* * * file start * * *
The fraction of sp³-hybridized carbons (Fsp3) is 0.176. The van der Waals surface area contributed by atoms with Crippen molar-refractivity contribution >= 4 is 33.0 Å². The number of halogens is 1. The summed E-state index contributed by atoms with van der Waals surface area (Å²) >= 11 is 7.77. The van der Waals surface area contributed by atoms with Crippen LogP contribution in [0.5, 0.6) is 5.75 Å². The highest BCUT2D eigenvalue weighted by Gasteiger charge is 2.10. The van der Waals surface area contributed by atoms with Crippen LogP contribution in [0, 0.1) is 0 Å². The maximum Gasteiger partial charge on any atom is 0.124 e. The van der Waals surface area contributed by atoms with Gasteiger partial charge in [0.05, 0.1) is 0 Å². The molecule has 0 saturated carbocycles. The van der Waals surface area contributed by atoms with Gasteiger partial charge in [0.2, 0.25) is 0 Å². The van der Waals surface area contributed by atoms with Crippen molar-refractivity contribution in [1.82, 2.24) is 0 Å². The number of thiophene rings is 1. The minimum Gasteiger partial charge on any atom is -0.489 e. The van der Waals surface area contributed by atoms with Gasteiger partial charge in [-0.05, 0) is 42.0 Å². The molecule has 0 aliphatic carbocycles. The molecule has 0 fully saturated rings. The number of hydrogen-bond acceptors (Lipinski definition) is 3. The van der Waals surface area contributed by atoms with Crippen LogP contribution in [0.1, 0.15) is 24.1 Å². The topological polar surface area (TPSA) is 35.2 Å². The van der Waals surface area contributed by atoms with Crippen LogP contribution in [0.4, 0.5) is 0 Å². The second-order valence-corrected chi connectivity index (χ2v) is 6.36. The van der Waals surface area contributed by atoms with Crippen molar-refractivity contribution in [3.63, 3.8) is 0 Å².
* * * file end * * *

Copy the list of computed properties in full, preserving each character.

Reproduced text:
The fraction of sp³-hybridized carbons (Fsp3) is 0.176. The van der Waals surface area contributed by atoms with Crippen molar-refractivity contribution >= 4 is 33.0 Å². The number of halogens is 1. The summed E-state index contributed by atoms with van der Waals surface area (Å²) >= 11 is 7.77. The van der Waals surface area contributed by atoms with Crippen LogP contribution in [0.5, 0.6) is 5.75 Å². The highest BCUT2D eigenvalue weighted by Gasteiger charge is 2.10. The van der Waals surface area contributed by atoms with Crippen LogP contribution in [0, 0.1) is 0 Å². The maximum Gasteiger partial charge on any atom is 0.124 e. The van der Waals surface area contributed by atoms with Gasteiger partial charge in [0.05, 0.1) is 0 Å². The molecule has 0 saturated carbocycles. The van der Waals surface area contributed by atoms with Gasteiger partial charge in [0.2, 0.25) is 0 Å². The van der Waals surface area contributed by atoms with Crippen molar-refractivity contribution in [1.82, 2.24) is 0 Å². The number of thiophene rings is 1. The minimum Gasteiger partial charge on any atom is -0.489 e. The van der Waals surface area contributed by atoms with Gasteiger partial charge in [-0.05, 0) is 42.0 Å². The molecule has 0 aliphatic carbocycles. The molecule has 0 fully saturated rings. The number of hydrogen-bond acceptors (Lipinski definition) is 3. The van der Waals surface area contributed by atoms with Crippen LogP contribution in [0.1, 0.15) is 24.1 Å². The topological polar surface area (TPSA) is 35.2 Å². The van der Waals surface area contributed by atoms with Crippen LogP contribution in [0.4, 0.5) is 0 Å². The second-order valence-corrected chi connectivity index (χ2v) is 6.36. The van der Waals surface area contributed by atoms with Crippen molar-refractivity contribution in [3.63, 3.8) is 0 Å².